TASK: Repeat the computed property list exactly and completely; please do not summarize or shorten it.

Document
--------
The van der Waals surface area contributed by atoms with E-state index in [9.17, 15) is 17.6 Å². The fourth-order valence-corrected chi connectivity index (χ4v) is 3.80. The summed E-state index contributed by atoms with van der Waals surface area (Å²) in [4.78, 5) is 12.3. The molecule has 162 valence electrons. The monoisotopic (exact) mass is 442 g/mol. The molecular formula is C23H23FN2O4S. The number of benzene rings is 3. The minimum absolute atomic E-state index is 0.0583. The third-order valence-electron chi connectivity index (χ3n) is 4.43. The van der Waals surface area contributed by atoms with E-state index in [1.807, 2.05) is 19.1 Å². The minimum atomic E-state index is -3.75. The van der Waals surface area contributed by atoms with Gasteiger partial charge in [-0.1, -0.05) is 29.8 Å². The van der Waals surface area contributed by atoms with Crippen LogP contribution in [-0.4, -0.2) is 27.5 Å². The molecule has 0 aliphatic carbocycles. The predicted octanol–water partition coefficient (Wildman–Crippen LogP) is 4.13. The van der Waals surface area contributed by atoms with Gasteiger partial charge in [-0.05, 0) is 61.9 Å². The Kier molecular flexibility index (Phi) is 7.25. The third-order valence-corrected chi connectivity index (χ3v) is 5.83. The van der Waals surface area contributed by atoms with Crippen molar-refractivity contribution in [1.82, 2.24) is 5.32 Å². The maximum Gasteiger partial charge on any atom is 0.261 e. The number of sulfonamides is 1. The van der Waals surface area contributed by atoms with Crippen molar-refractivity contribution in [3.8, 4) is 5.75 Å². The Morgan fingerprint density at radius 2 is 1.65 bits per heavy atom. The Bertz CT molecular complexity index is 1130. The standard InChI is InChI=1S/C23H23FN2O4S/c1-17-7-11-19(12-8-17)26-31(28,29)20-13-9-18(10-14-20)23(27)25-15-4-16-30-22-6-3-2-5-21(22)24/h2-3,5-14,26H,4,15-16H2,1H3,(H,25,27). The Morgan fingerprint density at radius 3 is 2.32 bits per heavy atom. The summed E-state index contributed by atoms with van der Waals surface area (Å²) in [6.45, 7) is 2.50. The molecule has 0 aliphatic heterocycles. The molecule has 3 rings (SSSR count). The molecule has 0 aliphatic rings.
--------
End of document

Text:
The van der Waals surface area contributed by atoms with E-state index in [9.17, 15) is 17.6 Å². The fourth-order valence-corrected chi connectivity index (χ4v) is 3.80. The summed E-state index contributed by atoms with van der Waals surface area (Å²) in [4.78, 5) is 12.3. The molecule has 162 valence electrons. The monoisotopic (exact) mass is 442 g/mol. The molecular formula is C23H23FN2O4S. The number of benzene rings is 3. The minimum absolute atomic E-state index is 0.0583. The third-order valence-electron chi connectivity index (χ3n) is 4.43. The van der Waals surface area contributed by atoms with E-state index in [1.807, 2.05) is 19.1 Å². The minimum atomic E-state index is -3.75. The van der Waals surface area contributed by atoms with Gasteiger partial charge in [-0.1, -0.05) is 29.8 Å². The van der Waals surface area contributed by atoms with Crippen LogP contribution in [-0.4, -0.2) is 27.5 Å². The molecule has 0 aliphatic carbocycles. The predicted octanol–water partition coefficient (Wildman–Crippen LogP) is 4.13. The van der Waals surface area contributed by atoms with Gasteiger partial charge in [-0.05, 0) is 61.9 Å². The Kier molecular flexibility index (Phi) is 7.25. The third-order valence-corrected chi connectivity index (χ3v) is 5.83. The van der Waals surface area contributed by atoms with Crippen molar-refractivity contribution in [1.82, 2.24) is 5.32 Å². The maximum Gasteiger partial charge on any atom is 0.261 e. The number of sulfonamides is 1. The van der Waals surface area contributed by atoms with Crippen molar-refractivity contribution in [3.8, 4) is 5.75 Å². The Morgan fingerprint density at radius 2 is 1.65 bits per heavy atom. The Bertz CT molecular complexity index is 1130. The standard InChI is InChI=1S/C23H23FN2O4S/c1-17-7-11-19(12-8-17)26-31(28,29)20-13-9-18(10-14-20)23(27)25-15-4-16-30-22-6-3-2-5-21(22)24/h2-3,5-14,26H,4,15-16H2,1H3,(H,25,27). The Morgan fingerprint density at radius 3 is 2.32 bits per heavy atom. The summed E-state index contributed by atoms with van der Waals surface area (Å²) in [6.45, 7) is 2.50. The molecule has 0 aliphatic heterocycles. The molecule has 3 rings (SSSR count). The molecule has 0 aliphatic rings.